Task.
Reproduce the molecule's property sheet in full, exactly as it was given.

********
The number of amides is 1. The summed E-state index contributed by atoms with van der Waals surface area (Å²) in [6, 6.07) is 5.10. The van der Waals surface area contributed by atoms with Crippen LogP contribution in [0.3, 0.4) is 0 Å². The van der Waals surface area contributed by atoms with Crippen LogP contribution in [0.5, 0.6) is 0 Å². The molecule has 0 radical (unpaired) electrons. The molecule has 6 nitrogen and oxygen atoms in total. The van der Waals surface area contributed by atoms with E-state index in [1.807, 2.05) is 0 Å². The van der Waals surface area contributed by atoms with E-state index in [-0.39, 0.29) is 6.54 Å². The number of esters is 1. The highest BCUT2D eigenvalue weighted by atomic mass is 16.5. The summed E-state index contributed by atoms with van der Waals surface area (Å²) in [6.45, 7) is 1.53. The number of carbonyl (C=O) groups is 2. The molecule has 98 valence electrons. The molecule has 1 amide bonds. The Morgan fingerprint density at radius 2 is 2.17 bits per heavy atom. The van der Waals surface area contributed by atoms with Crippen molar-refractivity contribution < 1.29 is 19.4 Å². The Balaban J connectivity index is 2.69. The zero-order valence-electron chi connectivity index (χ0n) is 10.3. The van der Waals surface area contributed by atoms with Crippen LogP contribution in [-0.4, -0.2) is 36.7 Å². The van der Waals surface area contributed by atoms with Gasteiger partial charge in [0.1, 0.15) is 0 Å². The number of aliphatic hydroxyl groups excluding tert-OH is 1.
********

The number of amides is 1. The summed E-state index contributed by atoms with van der Waals surface area (Å²) in [6, 6.07) is 5.10. The van der Waals surface area contributed by atoms with Crippen LogP contribution in [0.3, 0.4) is 0 Å². The van der Waals surface area contributed by atoms with Crippen LogP contribution in [0.5, 0.6) is 0 Å². The molecule has 0 radical (unpaired) electrons. The molecule has 6 nitrogen and oxygen atoms in total. The van der Waals surface area contributed by atoms with E-state index in [1.807, 2.05) is 0 Å². The van der Waals surface area contributed by atoms with E-state index in [-0.39, 0.29) is 6.54 Å². The number of esters is 1. The highest BCUT2D eigenvalue weighted by atomic mass is 16.5. The summed E-state index contributed by atoms with van der Waals surface area (Å²) in [6.45, 7) is 1.53. The number of carbonyl (C=O) groups is 2. The molecule has 98 valence electrons. The molecule has 1 amide bonds. The Morgan fingerprint density at radius 2 is 2.17 bits per heavy atom. The van der Waals surface area contributed by atoms with Crippen molar-refractivity contribution < 1.29 is 19.4 Å². The Balaban J connectivity index is 2.69. The zero-order valence-electron chi connectivity index (χ0n) is 10.3. The van der Waals surface area contributed by atoms with Crippen LogP contribution in [-0.4, -0.2) is 36.7 Å². The van der Waals surface area contributed by atoms with Gasteiger partial charge in [0.1, 0.15) is 0 Å². The number of aliphatic hydroxyl groups excluding tert-OH is 1.